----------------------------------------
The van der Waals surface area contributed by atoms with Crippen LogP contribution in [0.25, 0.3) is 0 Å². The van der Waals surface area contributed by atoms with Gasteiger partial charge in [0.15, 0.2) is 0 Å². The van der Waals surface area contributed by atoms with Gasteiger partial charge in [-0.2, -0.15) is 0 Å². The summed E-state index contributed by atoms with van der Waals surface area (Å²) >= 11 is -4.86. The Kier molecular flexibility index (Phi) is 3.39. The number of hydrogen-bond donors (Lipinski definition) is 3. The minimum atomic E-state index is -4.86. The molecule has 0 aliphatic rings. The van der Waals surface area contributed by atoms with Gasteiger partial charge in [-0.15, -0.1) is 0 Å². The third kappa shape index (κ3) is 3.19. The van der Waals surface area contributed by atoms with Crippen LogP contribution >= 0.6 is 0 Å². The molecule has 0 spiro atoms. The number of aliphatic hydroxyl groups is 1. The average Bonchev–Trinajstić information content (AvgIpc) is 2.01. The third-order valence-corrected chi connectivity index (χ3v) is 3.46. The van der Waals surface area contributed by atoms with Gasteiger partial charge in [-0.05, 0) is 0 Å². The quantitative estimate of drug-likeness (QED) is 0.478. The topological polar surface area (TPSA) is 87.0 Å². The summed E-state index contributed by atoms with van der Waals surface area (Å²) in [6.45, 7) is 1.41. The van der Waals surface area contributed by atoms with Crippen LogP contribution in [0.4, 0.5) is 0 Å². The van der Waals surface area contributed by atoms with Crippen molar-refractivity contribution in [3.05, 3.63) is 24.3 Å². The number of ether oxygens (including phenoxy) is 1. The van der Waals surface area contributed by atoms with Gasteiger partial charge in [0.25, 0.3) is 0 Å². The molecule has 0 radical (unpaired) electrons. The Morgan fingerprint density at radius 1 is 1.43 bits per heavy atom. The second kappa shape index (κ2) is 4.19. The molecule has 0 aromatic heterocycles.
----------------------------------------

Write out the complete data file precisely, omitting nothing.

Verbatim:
The van der Waals surface area contributed by atoms with Crippen LogP contribution in [0.25, 0.3) is 0 Å². The van der Waals surface area contributed by atoms with Gasteiger partial charge in [0.15, 0.2) is 0 Å². The van der Waals surface area contributed by atoms with Gasteiger partial charge in [-0.2, -0.15) is 0 Å². The summed E-state index contributed by atoms with van der Waals surface area (Å²) >= 11 is -4.86. The Kier molecular flexibility index (Phi) is 3.39. The number of hydrogen-bond donors (Lipinski definition) is 3. The minimum atomic E-state index is -4.86. The molecule has 0 aliphatic rings. The van der Waals surface area contributed by atoms with Gasteiger partial charge in [-0.15, -0.1) is 0 Å². The third kappa shape index (κ3) is 3.19. The van der Waals surface area contributed by atoms with Crippen LogP contribution >= 0.6 is 0 Å². The molecule has 0 spiro atoms. The number of aliphatic hydroxyl groups is 1. The average Bonchev–Trinajstić information content (AvgIpc) is 2.01. The third-order valence-corrected chi connectivity index (χ3v) is 3.46. The van der Waals surface area contributed by atoms with Gasteiger partial charge in [-0.05, 0) is 0 Å². The quantitative estimate of drug-likeness (QED) is 0.478. The topological polar surface area (TPSA) is 87.0 Å². The summed E-state index contributed by atoms with van der Waals surface area (Å²) in [6.45, 7) is 1.41. The van der Waals surface area contributed by atoms with Crippen LogP contribution in [0.4, 0.5) is 0 Å². The van der Waals surface area contributed by atoms with Crippen molar-refractivity contribution in [3.05, 3.63) is 24.3 Å². The number of ether oxygens (including phenoxy) is 1. The van der Waals surface area contributed by atoms with Gasteiger partial charge in [0.25, 0.3) is 0 Å². The molecule has 0 radical (unpaired) electrons. The Morgan fingerprint density at radius 1 is 1.43 bits per heavy atom. The second kappa shape index (κ2) is 4.19. The molecule has 0 aromatic heterocycles.